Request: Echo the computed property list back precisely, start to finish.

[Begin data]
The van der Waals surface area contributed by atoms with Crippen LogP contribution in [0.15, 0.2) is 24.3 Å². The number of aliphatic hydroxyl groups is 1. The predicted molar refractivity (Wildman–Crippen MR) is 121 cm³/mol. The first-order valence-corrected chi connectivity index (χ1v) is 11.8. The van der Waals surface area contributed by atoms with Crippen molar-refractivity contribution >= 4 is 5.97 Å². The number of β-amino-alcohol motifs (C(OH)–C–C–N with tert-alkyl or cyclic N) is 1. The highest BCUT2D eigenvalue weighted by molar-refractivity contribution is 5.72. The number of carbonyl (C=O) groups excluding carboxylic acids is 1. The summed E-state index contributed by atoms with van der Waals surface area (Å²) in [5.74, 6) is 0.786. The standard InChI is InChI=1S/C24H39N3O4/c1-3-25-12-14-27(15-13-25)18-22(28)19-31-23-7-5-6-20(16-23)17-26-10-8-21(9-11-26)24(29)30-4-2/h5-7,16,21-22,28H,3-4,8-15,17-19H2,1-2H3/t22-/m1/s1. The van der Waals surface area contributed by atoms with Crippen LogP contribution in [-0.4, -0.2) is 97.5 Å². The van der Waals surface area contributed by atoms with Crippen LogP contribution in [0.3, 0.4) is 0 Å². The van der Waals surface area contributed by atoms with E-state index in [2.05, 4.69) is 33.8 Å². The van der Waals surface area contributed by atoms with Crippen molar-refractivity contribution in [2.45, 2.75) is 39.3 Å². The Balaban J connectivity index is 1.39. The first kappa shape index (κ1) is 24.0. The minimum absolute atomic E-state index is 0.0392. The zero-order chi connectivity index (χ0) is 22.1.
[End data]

The van der Waals surface area contributed by atoms with Crippen LogP contribution in [0.15, 0.2) is 24.3 Å². The number of aliphatic hydroxyl groups is 1. The predicted molar refractivity (Wildman–Crippen MR) is 121 cm³/mol. The first-order valence-corrected chi connectivity index (χ1v) is 11.8. The van der Waals surface area contributed by atoms with Crippen molar-refractivity contribution >= 4 is 5.97 Å². The number of β-amino-alcohol motifs (C(OH)–C–C–N with tert-alkyl or cyclic N) is 1. The highest BCUT2D eigenvalue weighted by molar-refractivity contribution is 5.72. The number of carbonyl (C=O) groups excluding carboxylic acids is 1. The summed E-state index contributed by atoms with van der Waals surface area (Å²) in [5.74, 6) is 0.786. The standard InChI is InChI=1S/C24H39N3O4/c1-3-25-12-14-27(15-13-25)18-22(28)19-31-23-7-5-6-20(16-23)17-26-10-8-21(9-11-26)24(29)30-4-2/h5-7,16,21-22,28H,3-4,8-15,17-19H2,1-2H3/t22-/m1/s1. The van der Waals surface area contributed by atoms with Crippen LogP contribution in [-0.4, -0.2) is 97.5 Å². The van der Waals surface area contributed by atoms with Crippen LogP contribution in [0.3, 0.4) is 0 Å². The van der Waals surface area contributed by atoms with E-state index in [2.05, 4.69) is 33.8 Å². The van der Waals surface area contributed by atoms with Crippen molar-refractivity contribution in [2.45, 2.75) is 39.3 Å². The Balaban J connectivity index is 1.39. The first kappa shape index (κ1) is 24.0. The minimum absolute atomic E-state index is 0.0392. The zero-order chi connectivity index (χ0) is 22.1.